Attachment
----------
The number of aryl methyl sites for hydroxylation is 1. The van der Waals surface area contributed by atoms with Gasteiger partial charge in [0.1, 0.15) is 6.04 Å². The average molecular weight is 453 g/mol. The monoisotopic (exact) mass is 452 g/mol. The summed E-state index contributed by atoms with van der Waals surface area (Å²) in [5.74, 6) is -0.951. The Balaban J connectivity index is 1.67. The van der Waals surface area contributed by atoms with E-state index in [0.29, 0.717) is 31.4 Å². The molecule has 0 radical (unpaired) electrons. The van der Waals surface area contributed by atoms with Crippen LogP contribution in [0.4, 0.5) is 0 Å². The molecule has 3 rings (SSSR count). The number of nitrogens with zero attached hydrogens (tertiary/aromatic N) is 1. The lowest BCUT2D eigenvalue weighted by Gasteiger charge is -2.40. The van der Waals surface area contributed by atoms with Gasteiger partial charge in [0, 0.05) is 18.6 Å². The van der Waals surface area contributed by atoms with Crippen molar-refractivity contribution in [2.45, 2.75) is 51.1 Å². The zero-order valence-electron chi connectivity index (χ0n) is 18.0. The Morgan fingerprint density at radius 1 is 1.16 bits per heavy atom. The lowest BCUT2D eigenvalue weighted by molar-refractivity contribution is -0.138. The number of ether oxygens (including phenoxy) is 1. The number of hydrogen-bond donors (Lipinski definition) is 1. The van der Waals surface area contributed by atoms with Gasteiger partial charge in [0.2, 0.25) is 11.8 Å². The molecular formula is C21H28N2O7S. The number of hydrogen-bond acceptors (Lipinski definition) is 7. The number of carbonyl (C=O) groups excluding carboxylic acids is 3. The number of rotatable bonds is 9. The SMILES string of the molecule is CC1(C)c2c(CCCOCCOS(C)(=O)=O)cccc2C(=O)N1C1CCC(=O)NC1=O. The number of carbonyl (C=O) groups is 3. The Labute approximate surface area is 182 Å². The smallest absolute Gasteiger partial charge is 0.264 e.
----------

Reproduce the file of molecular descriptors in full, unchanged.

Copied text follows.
The number of aryl methyl sites for hydroxylation is 1. The van der Waals surface area contributed by atoms with Gasteiger partial charge in [0.1, 0.15) is 6.04 Å². The average molecular weight is 453 g/mol. The monoisotopic (exact) mass is 452 g/mol. The summed E-state index contributed by atoms with van der Waals surface area (Å²) in [5.74, 6) is -0.951. The Balaban J connectivity index is 1.67. The van der Waals surface area contributed by atoms with E-state index in [0.29, 0.717) is 31.4 Å². The molecule has 0 radical (unpaired) electrons. The van der Waals surface area contributed by atoms with Crippen LogP contribution in [0.4, 0.5) is 0 Å². The molecule has 3 rings (SSSR count). The number of nitrogens with zero attached hydrogens (tertiary/aromatic N) is 1. The lowest BCUT2D eigenvalue weighted by Gasteiger charge is -2.40. The van der Waals surface area contributed by atoms with Gasteiger partial charge in [0, 0.05) is 18.6 Å². The van der Waals surface area contributed by atoms with Crippen molar-refractivity contribution in [2.45, 2.75) is 51.1 Å². The zero-order valence-electron chi connectivity index (χ0n) is 18.0. The Morgan fingerprint density at radius 1 is 1.16 bits per heavy atom. The lowest BCUT2D eigenvalue weighted by molar-refractivity contribution is -0.138. The number of ether oxygens (including phenoxy) is 1. The number of hydrogen-bond donors (Lipinski definition) is 1. The van der Waals surface area contributed by atoms with Gasteiger partial charge in [0.2, 0.25) is 11.8 Å². The molecular formula is C21H28N2O7S. The number of hydrogen-bond acceptors (Lipinski definition) is 7. The number of carbonyl (C=O) groups excluding carboxylic acids is 3. The number of rotatable bonds is 9. The SMILES string of the molecule is CC1(C)c2c(CCCOCCOS(C)(=O)=O)cccc2C(=O)N1C1CCC(=O)NC1=O. The number of carbonyl (C=O) groups is 3. The Labute approximate surface area is 182 Å². The smallest absolute Gasteiger partial charge is 0.264 e.